What is a "Conceptual Level Selected Plan"?

    A conceptual level design for a Basin Master Plan is a high-level early phase in the engineering design process. This level of design helps us better understand the overall potential project and its benefits and drawbacks. As a part of this process, the design team will identify, project cost estimates, large utility conflicts, impacted properties, potential stakeholders, and other project constraints. This high-level design process allows us to budget for these projects and prioritize them based on the community’s needs. Once a project is ready to be implemented, a more detailed design is conducted, building upon the conceptual level design, to bring the project design process to completion.  

    What is the 100-year floodplain and why is it important?

    How can the public impact the outcome of the plan update?

    The scope of work for this master plan update is to update the Alternatives Analysis and Conceptual Design using the 2014 updates to the hydraulics and hydrology, account for any constructed improvements, consider current design practices, and evaluate the basin in a more holistic approach including parks, trails, nature areas, and water quality opportunities. 

    The City Stormwater group would like your help to better understand where flooding has occurred in the past near your property.  As a part of this stormwater master planning update, we would like to approach our effort in a more comprehensive manner. We would like to hear about how you use trails in your neighborhood and your thoughts on potential open space and parks.

    What does "alternatives analysis" mean?

    Before a plan can be developed to address potential flooding in the basin, City staff and our consultants consider multiple possible options to address the flood risk along each flow path.  These various options comprise the different alternatives for the basin.  For this project, a conveyance alternative and a detention alternative will be developed for each flow path.  These alternatives each have both positive impacts and potential negative impacts.  The analysis of these alternatives, their engineering feasibility, and their potential impacts, comprise the alternatives analysis.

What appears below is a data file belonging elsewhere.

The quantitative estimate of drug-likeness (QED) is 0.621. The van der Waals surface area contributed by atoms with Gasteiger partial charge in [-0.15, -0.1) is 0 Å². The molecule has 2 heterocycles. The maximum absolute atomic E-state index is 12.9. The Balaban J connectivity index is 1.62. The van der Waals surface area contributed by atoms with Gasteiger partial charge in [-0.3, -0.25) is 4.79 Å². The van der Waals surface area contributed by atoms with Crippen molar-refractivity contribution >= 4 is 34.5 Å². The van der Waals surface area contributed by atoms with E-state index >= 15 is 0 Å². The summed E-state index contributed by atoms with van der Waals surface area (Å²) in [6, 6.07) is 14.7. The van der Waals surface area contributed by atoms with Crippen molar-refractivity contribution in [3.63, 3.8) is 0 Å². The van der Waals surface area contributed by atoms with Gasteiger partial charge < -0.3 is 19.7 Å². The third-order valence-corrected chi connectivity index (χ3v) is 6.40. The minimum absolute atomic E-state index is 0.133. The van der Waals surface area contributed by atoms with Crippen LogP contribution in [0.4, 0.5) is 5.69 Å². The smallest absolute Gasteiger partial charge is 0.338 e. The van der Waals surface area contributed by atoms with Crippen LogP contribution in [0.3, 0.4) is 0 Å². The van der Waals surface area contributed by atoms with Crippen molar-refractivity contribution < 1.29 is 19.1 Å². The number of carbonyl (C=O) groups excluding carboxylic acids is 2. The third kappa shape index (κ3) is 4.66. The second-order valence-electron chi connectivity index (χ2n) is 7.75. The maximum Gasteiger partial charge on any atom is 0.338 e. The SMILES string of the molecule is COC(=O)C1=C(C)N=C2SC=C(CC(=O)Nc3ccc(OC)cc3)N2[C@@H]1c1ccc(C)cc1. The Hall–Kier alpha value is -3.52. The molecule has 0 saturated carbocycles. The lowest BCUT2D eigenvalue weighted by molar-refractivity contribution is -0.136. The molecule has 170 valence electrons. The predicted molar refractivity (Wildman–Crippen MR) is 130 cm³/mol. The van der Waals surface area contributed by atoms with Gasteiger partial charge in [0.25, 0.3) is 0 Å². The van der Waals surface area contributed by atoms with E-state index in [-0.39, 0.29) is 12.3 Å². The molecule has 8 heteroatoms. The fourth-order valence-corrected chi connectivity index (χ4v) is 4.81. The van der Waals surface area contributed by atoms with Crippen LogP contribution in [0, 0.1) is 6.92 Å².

What is "detention?"

    Detention Basin, Facility or Pond: The temporary capture and slow release of stormwater from an excavated area, enclosed depression, or tank. Detention is used for pollutant removal and stormwater peak flow reduction. Detention basins, facilities and ponds are considered to be “stormwater detention and infiltration facilities” under CRS §37-92-602(8). 

    Source: Fort Collins Stormwater Criteria Manual (2018)

    What is "conveyance?"

    Stormwater collection and conveyance systems are critical components of urban stormwater infrastructure. Proper design is essential to minimize flood damage and limit disruptions. The primary function of the system is to collect excess stormwater in street gutters, convey it through storm drains and along the street right-of-way, and discharge it into a detention basin, water quality best management practices (BMP), or nearest receiving water body. 

    Source: Federal Highway Administration (2009)

    After precipitation falls, naturally occurring drainage ways such as open channels, creeks, streams, serve to transport water downstream.  Other stormwater infrastructure often includes buried storm sewer pipes, culverts, and ditches.  These natural drainage ways and manmade systems serve as the conveyance infrastructure to transport water through urban neighborhoods.

    Source: Fort Collins Stormwater Criteria Manual (2018)

    What is the difference between hydrology and hydraulics?

    Hydrology: In a hydrologic analysis, the goal is to determine the peak runoff resulting from a rainfall event in the drainage basin. This can be done for many different size storms. This process uses hydrologic models to estimate rainfall, infiltration, and runoff for a watershed.

    Hydraulics: In a hydraulic analysis, the goal is to determine the potential flooding extent resulting from the runoff estimated in the hydrologic analysis. This process uses hydraulic models to estimate flow depth and velocity in channels, culverts, pipes, and through bridges.  

    Why is the basin called Canal Importation?

    The basin received its name because it is intersected by three major irrigation canals that predate most of the surrounding residential and commercial developments. The flooding in the Canal Importation basin is due to its urban nature and because development in the basin took place prior to the implementation of a City stormwater drainage program in the 1980s. 

    Source: Fort Collins Stormwater Criteria Manual (2018)